Obama’s father is from Kenya, from a place in the West of the country called Kogelo. The area is dominated by Luo culture.
But Obama himself was born in the US, obviously.
Otherwise he couldn’t have become their president. Therefore many people don’t understand why the country makes such a fuss about Obama’s visit. And particularly people from Kogelo and the surrounding county are not being understood or even ridiculed for welcoming “their returning son”.
After all, he is not their son.
He is American, and apart from a few visits has nothing to do with Kogelo, right?
At least for Kenyans, especially Luos.
There is a complex cultural structure underlying this issue.
The role of men in the community
In Luo culture, men often remain in the homes while woman leave when married. Men mean strength and security for the whole extended family. Everyone has a role in this tight relationship network of family and clan members.
This sounds strange to us. In the global North, the individual and their success is more important while in Kenya, values are derived from the community. None of the systems can be judged “better” or “worse”. Both of them function, with advantages and disadvantages.
Changing cultural rules
Nowadays, people are not entirely staying on the countryside and in the value system of the community anymore. Many live in Nairobi, where the rural rules don’t apply so much. But it is very common that they go home regularly and try to balance things. Some rules can be bent with the consent of everyone, or they can be changed into some equivalent procedures.
This also applies for people who are abroad and who don’t have the chance to take the next bus going to their rural home. What is important is the deep identification with the land itself.
The identification with land
In Luo culture, especially boys belong to the father. If something happens, they have the right and the duty to appear and demand help and support, including a piece of land. If a boy is left to grow up with his mum or maternal grandparents, he won’t be able to attain land from them, which is the resource for his future life and even the place where he will be buried.
People will therefore accept homecoming sons in cases like funerals. Nobody will be utterly surprised if a son that nobody knew of suddenly appears.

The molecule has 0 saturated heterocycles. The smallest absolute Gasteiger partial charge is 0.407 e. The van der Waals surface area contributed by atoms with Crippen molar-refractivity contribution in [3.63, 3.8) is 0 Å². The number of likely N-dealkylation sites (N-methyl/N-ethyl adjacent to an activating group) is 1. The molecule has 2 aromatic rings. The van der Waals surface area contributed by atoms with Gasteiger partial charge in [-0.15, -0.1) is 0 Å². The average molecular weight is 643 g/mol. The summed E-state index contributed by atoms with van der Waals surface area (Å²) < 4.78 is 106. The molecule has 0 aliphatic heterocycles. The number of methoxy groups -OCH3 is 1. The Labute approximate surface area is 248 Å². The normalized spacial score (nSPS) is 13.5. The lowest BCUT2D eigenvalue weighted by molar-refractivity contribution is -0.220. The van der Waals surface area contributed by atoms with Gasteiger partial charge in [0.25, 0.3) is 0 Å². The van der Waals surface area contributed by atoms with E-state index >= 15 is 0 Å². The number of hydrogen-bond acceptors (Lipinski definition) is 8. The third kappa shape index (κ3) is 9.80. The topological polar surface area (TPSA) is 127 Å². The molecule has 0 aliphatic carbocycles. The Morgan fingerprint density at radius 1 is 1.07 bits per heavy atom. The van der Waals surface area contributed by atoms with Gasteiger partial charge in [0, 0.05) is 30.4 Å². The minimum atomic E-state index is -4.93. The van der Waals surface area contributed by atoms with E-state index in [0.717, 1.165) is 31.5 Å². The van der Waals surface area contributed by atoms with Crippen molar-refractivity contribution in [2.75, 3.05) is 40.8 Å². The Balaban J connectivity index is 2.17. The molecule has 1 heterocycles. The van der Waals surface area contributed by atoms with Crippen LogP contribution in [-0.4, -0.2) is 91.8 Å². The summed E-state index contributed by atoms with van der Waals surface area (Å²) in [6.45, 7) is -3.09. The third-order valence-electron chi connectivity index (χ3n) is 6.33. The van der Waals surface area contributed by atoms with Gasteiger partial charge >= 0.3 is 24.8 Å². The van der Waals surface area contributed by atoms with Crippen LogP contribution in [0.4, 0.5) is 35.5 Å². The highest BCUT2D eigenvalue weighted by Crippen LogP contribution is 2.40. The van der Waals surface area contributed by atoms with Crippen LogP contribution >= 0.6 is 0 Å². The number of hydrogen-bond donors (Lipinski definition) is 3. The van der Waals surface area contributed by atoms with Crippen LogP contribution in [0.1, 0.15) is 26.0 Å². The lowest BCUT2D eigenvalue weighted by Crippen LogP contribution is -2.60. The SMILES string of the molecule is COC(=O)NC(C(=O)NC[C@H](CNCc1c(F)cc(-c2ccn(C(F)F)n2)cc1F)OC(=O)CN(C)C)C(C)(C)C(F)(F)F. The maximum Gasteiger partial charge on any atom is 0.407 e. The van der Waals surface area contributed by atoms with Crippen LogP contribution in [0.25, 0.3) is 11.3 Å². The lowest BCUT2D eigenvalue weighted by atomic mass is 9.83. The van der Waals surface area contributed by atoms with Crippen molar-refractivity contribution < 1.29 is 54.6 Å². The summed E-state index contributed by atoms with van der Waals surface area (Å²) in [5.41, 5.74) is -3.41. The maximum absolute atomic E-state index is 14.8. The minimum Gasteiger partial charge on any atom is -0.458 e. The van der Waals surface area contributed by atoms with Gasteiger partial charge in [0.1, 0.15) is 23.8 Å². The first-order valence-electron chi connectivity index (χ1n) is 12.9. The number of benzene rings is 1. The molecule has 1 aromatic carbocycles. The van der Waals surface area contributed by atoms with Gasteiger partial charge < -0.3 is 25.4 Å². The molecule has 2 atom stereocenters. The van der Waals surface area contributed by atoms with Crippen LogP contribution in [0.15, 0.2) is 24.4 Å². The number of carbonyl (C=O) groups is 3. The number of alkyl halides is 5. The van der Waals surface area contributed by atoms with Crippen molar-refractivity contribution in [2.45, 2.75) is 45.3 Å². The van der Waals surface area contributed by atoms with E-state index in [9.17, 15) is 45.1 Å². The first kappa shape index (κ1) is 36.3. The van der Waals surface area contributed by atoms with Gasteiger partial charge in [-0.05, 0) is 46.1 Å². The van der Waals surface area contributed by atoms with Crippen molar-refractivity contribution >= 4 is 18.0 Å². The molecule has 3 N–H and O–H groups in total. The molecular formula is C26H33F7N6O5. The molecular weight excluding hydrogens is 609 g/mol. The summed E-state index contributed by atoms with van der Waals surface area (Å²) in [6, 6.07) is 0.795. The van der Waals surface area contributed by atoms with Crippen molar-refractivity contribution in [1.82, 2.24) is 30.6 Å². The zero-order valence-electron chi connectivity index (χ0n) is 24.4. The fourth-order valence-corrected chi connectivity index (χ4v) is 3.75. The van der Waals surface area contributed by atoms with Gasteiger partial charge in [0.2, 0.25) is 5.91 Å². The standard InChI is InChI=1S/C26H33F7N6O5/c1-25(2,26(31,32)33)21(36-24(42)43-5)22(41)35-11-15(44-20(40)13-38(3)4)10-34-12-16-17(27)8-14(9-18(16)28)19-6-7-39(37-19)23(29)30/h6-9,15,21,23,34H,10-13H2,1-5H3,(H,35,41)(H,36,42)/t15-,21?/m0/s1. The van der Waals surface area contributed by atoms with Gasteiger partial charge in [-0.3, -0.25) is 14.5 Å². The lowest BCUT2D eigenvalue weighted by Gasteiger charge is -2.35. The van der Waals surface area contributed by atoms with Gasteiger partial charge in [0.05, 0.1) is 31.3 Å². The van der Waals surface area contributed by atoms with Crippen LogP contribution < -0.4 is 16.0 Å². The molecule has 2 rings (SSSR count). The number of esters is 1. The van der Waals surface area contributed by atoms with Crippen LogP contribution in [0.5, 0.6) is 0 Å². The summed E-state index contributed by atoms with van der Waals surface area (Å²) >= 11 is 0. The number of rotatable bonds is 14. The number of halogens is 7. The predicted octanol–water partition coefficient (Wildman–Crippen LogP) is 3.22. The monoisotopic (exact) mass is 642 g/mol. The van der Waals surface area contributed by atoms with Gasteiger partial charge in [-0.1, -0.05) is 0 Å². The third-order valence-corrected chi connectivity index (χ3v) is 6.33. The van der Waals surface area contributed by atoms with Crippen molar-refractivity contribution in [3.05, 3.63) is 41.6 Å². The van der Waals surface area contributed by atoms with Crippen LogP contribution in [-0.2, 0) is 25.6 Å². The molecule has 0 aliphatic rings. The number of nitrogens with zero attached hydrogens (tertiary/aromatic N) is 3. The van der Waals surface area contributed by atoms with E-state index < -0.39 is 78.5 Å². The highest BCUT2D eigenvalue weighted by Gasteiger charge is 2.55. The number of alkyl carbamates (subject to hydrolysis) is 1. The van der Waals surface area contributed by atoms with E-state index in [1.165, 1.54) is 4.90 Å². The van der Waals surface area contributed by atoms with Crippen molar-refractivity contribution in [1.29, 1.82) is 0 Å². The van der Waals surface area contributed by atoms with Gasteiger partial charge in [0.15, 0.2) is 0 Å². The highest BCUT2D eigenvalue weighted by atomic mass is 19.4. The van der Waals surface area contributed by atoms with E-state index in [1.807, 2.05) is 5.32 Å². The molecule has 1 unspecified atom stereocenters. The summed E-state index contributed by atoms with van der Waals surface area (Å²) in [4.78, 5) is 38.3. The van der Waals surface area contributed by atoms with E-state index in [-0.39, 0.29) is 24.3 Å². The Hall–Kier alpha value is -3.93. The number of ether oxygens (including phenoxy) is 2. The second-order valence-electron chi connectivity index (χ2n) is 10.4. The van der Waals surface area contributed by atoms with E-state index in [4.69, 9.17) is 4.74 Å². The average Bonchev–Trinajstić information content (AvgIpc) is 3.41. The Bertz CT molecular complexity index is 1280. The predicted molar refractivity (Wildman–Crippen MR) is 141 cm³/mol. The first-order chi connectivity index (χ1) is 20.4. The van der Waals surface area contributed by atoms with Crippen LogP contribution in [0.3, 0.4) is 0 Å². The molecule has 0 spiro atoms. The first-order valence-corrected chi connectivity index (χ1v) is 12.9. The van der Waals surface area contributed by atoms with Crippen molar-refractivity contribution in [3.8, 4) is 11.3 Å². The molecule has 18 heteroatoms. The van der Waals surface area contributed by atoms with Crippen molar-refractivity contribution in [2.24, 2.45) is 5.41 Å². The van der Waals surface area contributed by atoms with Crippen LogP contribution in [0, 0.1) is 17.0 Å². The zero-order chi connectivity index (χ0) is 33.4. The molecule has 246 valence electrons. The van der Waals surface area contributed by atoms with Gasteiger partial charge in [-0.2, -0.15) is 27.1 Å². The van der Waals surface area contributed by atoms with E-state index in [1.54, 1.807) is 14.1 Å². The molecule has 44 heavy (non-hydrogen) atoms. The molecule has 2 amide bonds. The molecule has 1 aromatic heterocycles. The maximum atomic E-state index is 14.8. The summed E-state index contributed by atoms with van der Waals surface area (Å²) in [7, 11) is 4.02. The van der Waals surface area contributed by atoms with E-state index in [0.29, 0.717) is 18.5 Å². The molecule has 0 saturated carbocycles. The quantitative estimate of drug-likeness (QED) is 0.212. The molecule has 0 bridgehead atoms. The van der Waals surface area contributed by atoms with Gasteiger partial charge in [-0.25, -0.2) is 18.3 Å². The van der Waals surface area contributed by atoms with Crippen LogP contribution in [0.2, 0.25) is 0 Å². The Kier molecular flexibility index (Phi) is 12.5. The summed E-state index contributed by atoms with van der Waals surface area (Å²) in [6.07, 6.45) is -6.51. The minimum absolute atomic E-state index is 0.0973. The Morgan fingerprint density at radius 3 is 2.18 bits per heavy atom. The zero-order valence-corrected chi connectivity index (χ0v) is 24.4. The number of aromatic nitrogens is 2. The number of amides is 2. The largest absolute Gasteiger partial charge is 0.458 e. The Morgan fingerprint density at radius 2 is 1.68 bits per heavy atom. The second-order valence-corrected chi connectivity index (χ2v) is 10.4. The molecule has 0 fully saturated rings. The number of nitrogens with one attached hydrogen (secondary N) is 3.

You come from where your father comes from. Otherwise you can even be seen as an orphan who doesn’t know his home and doesn’t have direction.
Being raised in a luo community
That is a deeply rooted cultural knowledge. It is given through society and while growing up, children learn where they come from, and fatherless children or those away from their father’s place can even be mocked.
Going back to the roots therefore implies respect. As a Luo, and as a Kenyan in general, you are not successful for yourself. You will be the pride of an entire location. The results of the final exams of high school are announced and celebrated publicly by an entire village. And it is this village that comes together to raise funds in order to send “their son” or “their daughter” to university.
If Obama doesn’t “come home” to his father’s place, it’s almost like he disowns the people there, he doesn’t value and respect them. When he identified with the people in Kogelo in his inauguration speech, he made them proud. They don’t just call them their son, to them, he is.
A little story about relatives
When I was walking with Antony through his village for the first time, I met about six men who introduced themselves as his father and even more women who said he was their son. I got confused, but by now I myself am incorporated in a wide net of uncles and aunts, brothers and sisters, mothers and fathers and even co-wives! My decisions and actions not only affect myself, but they will always mean something and be interpreted by Antony’s relatives.
Obama is in a similar situation. And he is not the only one. Divock Origi, Belgium born footballer, proudly refers to his Luo roots. And Ali Mazrui, Kenyan lecturer in the US, insisted on his body being buried in Kenya.